What makes Ian Anderson such an interesting character in the blackjack world, is that despite being active for at least 50 years, no one has any idea who he is.
He is an enigma, having published two books 20 years apart and refusing all invitations to public events, including his annual invite to Max Rubin’s blackjack ball and the ceremony when he was inducted into the blackjack hall of fame.
This suggests that he has been happily, and secretly, making a nice living from gambling for pretty much his whole life, and where others chose disguises, location changes, or other cover ups in order to avoid being banned, Anderson has simply never revealed his true identity.
That fact will make this article relatively short, but the man of mystery is definitely worth including in our list of famous blackjack players precisely because so little is known about him.
1976: Turning the Tables on Las Vegas
This was the title of the book that made Anderson a name for himself in blackjack circles. While it included card counting techniques like others before it had done, what made this book different was its attention to detail in other areas.
Like so many card counting techniques, those in the book are now mostly redundant thanks to new rules and anti-counting strategies employed by the casinos, but the psychology he talks about remains valid.
When the book was published it was the first of its’ kind. It covered in great detail how to blend in and come across as a regular bettor, how to psychologically beat the casino as well as how to do it mathematically.
It included tips on picking tables, dealers, tipping, stake sizes, emotional regulation; in short, he placed as much importance on how to behave as on how to count cards.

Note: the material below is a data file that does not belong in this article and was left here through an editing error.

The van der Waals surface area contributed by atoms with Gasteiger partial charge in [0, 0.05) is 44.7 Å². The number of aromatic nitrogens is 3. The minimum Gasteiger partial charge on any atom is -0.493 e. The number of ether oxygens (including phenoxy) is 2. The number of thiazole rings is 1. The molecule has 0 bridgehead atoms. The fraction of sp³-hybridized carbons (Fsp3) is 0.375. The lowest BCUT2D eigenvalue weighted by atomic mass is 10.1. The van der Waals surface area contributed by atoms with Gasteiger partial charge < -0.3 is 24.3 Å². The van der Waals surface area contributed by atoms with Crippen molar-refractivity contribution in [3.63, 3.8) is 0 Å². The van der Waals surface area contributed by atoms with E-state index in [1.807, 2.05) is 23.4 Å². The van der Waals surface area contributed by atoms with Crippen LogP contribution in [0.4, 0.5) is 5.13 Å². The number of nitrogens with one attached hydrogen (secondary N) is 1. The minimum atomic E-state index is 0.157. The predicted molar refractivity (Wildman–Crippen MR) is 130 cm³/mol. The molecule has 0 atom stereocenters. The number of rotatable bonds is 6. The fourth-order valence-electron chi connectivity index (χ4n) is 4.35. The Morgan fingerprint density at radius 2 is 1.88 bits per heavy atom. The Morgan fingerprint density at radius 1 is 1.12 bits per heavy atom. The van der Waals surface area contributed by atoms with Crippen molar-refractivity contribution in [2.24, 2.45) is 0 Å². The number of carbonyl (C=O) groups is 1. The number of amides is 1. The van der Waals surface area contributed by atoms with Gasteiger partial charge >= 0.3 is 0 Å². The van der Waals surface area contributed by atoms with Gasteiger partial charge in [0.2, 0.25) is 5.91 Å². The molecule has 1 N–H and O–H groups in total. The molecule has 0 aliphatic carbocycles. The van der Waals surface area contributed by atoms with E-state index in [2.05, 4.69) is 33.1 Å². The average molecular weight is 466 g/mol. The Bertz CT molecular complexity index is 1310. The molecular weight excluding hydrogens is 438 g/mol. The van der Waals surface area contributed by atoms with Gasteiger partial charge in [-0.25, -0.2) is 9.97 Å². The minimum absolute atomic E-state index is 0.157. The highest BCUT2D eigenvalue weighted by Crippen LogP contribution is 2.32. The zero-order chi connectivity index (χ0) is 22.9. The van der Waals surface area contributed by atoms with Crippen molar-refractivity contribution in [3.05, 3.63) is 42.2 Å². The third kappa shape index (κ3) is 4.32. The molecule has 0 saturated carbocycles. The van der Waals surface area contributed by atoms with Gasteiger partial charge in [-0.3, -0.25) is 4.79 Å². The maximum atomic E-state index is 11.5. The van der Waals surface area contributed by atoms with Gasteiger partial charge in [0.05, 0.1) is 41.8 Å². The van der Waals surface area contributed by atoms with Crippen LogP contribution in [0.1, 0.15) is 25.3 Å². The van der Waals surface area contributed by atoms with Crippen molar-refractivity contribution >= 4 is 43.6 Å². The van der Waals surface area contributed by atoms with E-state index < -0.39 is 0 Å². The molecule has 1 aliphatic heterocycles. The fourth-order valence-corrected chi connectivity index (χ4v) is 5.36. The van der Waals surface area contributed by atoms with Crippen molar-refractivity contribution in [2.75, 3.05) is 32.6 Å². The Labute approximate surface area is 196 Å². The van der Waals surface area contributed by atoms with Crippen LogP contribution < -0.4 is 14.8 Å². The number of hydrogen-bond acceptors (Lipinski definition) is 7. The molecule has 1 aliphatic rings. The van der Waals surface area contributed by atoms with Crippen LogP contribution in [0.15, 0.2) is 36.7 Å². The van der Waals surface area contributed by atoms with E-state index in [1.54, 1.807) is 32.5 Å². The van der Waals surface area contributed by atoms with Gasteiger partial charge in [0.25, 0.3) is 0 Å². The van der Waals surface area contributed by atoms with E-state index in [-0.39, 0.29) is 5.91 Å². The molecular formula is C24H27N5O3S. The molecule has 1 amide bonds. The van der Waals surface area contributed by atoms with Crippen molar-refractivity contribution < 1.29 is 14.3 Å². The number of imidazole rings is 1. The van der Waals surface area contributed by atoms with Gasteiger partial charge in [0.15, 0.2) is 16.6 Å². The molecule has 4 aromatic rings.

The book was a slow starter but those in the know saw its quality and sales gathered momentum, first among blackjack professionals and then with more recreational players.
After that, no one heard from Ian Anderson again for 20 years.
1999: Burning the Tables in Las Vegas
Anderson’s second book hit the shelves after more than two decades of silence, although it revealed very little else about the author himself. If indeed he truly is a he, and ‘Ian Anderson’ is not a gender swap pseudonym.
The book itself can be thought of as an updated version of his first, with extra detail and advice more relevant to the modern player. It is also full of stories and anecdotes, and includes a foreword by Stanford Wong, whom Ian Anderson must trust implicitly since he knows his true identity.
Again, this book goes deeper than simply explaining advantage play in blackjack, indeed its’ sub heading is “Keys to Success in Blackjack and in Life”. The psychology aspect plays a huge role once more and proves that, whoever Anderson is, he has an extremely high emotional IQ.
Subjects covered include: game selection, relationships with casino employees, disguises, backstories, longevity in your favourite caisnos, how to behave, fake ID, attire, how to handle heat from the casino, risk, even diet. It also explains how your interaction with others can affect your performance.
So Who is Blackjack’s Ian Anderson?
The simple answer is, no one has any idea other than a very small number of people who Anderson knows personally.
We know he has been active since the 60s though, which makes him an old man these days. Even if he released his first book when he was 21, which is unlikely, it would make him at least 67 in 2021. More likely though he had been playing for at least 5 years before then, so our best guess would be that he is in his mid to late 70s, if he is even still alive.
He went against type and agreed to a filmed interview in 2005. This was for a documentary called ‘The Hot Shoe’ which you can watch here. His image is blacked out but his voice is clear, and it’s as close as we are likely to get.
We know from the small nuggets of info he gives us in his books that he played for decades in Las Vegas and read Edward O Thorpe’s book in 1962; and in his interview for the Hot Shoe documentary his accent is most definitely American, perhaps with a tinge of something else in there, but it’s minor, so his nationality can be assumed.
There are some theories about Scottish heritage due to his pseudonym also being the name of a Scottish musician from the band, Jethro Tull, but this feels more like coincidence to us.
His true identity may never be learned, but his name will remain legendary for many years to come, and who knows, he could be playing right next to you and you wouldn’t even know it.